Union Finance Minister Nirmala Sitharaman, while presenting the 2023-2024 budget, on February 1, said that 9.6 crore liquefied petroleum gas or cooking gas connections were provided under the Pradhan Mantri Ujjwala Yojana.
More than 9.58 crore gas connections have been released under the Pradhan Mantri Ujjwala Yojana scheme, as of February 2, data from the official Pradhan Mantri Ujjwala Yojana website show. However, 9.6% of beneficiaries took no cooking gas refills, 11.3% took only one refill and 56.5% took four or fewer refills in 2021-’22, according to data provided in the Lok Sabha in July and data from a response given in the Rajya Sabha on August 1.
A typical household using only liquefied petroleum gas for cooking, whether in urban or rural India, would need at least seven cylinders a year to meet all its cooking energy needs, a 2020 study by the Council on Energy, Environment and Water, a Delhi-based think tank, had found.
The Ministry of Petroleum and Natural Gas, in May 2016, launched the Pradhan Mantri Ujjwala Yojana as a “flagship scheme with an aim to make clean cooking fuel, such as liquefied petroleum gas, accessible to rural households, which were otherwise using traditional cooking fuels such as firewood, coal, cow-dung cakes etc”. The target was 8 crore liquefied petroleum gas connections to poor households by March 2020. The government said that the target was met on September 7, 2019.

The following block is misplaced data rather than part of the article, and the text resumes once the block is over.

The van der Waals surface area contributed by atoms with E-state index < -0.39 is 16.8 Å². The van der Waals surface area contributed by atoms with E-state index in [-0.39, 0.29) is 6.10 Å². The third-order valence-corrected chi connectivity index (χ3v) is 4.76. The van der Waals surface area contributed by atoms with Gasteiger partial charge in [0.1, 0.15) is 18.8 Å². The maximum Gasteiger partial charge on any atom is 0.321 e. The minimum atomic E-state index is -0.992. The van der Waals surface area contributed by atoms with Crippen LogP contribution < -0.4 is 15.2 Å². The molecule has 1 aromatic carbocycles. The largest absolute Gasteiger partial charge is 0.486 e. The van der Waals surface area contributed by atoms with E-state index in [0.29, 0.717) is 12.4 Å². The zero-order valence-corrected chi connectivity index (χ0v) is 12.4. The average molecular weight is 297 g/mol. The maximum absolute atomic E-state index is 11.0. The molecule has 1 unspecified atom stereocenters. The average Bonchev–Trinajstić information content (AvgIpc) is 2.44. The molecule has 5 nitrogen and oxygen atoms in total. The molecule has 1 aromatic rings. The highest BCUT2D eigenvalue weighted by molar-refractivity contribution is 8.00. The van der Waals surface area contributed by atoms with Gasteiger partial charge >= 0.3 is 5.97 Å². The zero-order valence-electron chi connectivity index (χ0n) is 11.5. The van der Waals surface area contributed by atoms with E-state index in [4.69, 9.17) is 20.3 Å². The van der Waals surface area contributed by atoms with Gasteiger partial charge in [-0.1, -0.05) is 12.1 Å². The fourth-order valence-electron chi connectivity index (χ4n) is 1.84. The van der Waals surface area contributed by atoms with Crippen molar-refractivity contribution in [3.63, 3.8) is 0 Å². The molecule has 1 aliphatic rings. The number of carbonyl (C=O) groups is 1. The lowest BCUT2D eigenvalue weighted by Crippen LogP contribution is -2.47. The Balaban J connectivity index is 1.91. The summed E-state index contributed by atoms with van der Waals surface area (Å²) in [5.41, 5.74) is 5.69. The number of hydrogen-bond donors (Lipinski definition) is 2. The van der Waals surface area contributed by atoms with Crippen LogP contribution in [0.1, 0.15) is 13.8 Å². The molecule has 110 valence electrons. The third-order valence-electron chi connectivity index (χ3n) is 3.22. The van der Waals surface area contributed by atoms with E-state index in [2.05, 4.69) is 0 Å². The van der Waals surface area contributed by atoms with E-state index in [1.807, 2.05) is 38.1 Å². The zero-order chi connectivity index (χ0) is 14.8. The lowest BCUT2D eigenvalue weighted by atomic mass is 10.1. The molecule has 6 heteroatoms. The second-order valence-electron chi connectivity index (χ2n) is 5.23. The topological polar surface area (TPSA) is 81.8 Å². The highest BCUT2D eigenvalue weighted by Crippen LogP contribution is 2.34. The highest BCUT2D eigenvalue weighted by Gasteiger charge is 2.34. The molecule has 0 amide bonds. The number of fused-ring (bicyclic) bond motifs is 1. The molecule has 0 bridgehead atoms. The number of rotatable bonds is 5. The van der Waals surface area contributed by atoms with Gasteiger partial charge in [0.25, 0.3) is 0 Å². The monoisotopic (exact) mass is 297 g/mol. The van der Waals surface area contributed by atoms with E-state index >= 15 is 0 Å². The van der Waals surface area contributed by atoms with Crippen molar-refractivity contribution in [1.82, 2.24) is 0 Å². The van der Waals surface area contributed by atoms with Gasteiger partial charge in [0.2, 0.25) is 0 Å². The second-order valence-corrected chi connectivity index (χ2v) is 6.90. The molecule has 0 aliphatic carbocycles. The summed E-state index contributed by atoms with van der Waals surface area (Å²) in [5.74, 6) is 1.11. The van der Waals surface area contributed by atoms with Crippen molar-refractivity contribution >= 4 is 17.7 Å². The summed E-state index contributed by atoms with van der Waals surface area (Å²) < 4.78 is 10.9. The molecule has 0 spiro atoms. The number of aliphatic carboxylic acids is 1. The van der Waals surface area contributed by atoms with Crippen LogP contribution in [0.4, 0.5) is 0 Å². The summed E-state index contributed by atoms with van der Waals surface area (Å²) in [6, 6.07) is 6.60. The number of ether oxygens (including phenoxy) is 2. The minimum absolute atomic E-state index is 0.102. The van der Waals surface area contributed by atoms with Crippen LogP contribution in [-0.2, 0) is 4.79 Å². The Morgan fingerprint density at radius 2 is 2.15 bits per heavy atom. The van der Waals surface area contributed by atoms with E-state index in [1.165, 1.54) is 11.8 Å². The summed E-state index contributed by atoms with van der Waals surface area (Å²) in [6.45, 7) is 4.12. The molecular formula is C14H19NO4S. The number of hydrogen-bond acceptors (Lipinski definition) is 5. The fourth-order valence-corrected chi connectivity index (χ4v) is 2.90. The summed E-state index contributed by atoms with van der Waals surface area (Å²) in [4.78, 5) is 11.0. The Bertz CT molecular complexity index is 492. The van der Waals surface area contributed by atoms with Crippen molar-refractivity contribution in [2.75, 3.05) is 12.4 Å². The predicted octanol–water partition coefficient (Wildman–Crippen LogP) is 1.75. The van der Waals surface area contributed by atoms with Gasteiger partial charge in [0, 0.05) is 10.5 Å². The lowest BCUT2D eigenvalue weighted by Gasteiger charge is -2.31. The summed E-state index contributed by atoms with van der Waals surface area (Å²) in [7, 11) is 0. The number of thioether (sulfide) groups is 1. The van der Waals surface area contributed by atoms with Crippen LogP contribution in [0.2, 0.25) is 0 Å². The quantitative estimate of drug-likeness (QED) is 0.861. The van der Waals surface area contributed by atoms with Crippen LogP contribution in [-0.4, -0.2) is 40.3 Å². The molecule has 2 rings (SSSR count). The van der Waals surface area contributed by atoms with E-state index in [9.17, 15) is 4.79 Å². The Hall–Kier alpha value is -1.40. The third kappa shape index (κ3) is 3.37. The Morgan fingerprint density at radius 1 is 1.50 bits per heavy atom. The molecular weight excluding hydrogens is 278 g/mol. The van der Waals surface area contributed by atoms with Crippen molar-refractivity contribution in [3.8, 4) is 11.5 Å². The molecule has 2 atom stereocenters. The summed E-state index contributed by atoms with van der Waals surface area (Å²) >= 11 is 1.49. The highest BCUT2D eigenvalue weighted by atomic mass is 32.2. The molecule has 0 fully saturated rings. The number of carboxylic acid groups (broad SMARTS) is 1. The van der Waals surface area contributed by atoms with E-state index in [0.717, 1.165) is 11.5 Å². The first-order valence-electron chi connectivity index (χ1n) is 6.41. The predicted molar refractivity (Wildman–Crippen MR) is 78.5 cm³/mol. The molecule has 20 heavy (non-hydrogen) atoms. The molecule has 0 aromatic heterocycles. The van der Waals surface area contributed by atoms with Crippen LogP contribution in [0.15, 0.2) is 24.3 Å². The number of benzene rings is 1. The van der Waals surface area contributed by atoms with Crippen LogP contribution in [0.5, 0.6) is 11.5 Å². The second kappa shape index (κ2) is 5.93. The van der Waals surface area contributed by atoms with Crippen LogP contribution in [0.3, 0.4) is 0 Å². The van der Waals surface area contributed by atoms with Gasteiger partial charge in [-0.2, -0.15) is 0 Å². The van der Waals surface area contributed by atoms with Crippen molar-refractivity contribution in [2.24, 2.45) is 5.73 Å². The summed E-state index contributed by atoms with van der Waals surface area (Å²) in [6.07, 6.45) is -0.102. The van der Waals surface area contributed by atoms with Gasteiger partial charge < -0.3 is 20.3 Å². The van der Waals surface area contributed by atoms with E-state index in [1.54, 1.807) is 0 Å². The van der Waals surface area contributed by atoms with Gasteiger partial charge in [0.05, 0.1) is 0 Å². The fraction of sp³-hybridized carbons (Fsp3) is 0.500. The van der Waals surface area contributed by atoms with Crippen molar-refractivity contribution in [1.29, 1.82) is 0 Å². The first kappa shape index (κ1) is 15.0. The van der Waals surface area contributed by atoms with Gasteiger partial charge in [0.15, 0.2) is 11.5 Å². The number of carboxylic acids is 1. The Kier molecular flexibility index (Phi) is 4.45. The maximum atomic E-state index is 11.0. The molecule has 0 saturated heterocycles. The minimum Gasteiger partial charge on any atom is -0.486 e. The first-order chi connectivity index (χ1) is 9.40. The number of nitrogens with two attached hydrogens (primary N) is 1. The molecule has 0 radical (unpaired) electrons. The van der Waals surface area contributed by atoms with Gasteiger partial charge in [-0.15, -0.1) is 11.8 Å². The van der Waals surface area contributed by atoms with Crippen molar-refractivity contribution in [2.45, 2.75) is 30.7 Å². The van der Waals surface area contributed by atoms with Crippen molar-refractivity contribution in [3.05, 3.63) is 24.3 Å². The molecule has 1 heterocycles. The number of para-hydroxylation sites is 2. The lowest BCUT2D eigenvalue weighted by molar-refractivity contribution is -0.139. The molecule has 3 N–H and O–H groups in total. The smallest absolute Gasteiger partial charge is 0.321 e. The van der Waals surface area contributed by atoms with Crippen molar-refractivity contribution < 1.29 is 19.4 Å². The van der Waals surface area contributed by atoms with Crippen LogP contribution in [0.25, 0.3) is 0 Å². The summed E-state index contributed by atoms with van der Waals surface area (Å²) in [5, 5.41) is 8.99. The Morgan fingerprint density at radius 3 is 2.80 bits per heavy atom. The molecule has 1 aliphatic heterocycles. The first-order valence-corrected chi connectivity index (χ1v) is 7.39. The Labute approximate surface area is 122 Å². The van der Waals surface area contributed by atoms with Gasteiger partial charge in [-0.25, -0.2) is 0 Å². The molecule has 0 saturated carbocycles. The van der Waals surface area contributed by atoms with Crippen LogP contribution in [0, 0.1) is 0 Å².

In 2021, the government launched Pradhan Mantri Ujjwala Yojana 2.0 to cover an additional 1 crore households with a special focus on migrant households. The target was achieved in January 2022, as per a Lok Sabha response on February 2, along with an additional target of 60 lakh connections.
From May 21, 2022, the government announced a Rs 200 subsidy per 14.2 kg cylinder for Pradhan Mantri Ujjwala Yojana beneficiaries, for up to 12 refills a year during 2022-’23, as per the December 2022 Rajya Sabha response.
The budget allocation for “liquefied petroleum gas connection to Poor Households” in the 2023-’24 Union budget is Rs 0.01 crore, a drop of 99.99% compared to the budget estimate of Rs 800 crore and revised estimates of Rs 8,010 crore in 2022-’23. The budget for the Direct Benefit Transfer as a subsidy to households for purchasing refills remained unchanged at Rs 180 crore, compared to the revised estimates of 2022-’23 while it dropped by 95.5% as compared to the Rs 4,000 crore budget estimate of 2022-’23.
When FactChecker asked if the scheme had been disbanded, Pardeep Kumar, from the Marketing Division of Ministry of Petroleum and Natural Gas, clarified that the scheme is operational but refused to comment on the reasons for the fall in allocation.
FactChecker has also reached out to Sitharaman’s office, Pankaj Jain, secretary, Ministry of Petroleum and Natural Gas and Praveen Mal Khanooja, Additional Secretary, Ministry of Petroleum and Natural Gas via phone and email for clarifications and comment on the lack of refills at the consumer end and the drop in the budget for the scheme. We will update the story when we receive a response.